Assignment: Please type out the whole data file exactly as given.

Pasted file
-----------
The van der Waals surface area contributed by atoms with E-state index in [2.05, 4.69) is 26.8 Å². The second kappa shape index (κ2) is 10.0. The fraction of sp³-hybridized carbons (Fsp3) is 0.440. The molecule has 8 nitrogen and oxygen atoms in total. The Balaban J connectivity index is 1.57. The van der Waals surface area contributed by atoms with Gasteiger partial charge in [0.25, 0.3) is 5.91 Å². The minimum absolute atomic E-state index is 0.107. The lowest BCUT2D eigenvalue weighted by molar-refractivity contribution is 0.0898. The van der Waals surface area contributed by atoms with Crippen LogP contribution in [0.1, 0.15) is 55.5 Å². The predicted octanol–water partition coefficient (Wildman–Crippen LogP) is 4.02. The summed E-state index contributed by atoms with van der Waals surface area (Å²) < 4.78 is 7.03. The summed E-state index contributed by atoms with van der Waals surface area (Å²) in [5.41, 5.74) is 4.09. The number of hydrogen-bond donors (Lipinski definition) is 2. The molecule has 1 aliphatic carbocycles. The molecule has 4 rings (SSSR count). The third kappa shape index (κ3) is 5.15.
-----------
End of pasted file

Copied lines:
The van der Waals surface area contributed by atoms with E-state index in [2.05, 4.69) is 26.8 Å². The second kappa shape index (κ2) is 10.0. The fraction of sp³-hybridized carbons (Fsp3) is 0.440. The molecule has 8 nitrogen and oxygen atoms in total. The Balaban J connectivity index is 1.57. The van der Waals surface area contributed by atoms with Gasteiger partial charge in [0.25, 0.3) is 5.91 Å². The minimum absolute atomic E-state index is 0.107. The lowest BCUT2D eigenvalue weighted by molar-refractivity contribution is 0.0898. The van der Waals surface area contributed by atoms with Crippen LogP contribution in [0.1, 0.15) is 55.5 Å². The predicted octanol–water partition coefficient (Wildman–Crippen LogP) is 4.02. The summed E-state index contributed by atoms with van der Waals surface area (Å²) < 4.78 is 7.03. The summed E-state index contributed by atoms with van der Waals surface area (Å²) in [5.41, 5.74) is 4.09. The number of hydrogen-bond donors (Lipinski definition) is 2. The molecule has 1 aliphatic carbocycles. The molecule has 4 rings (SSSR count). The third kappa shape index (κ3) is 5.15.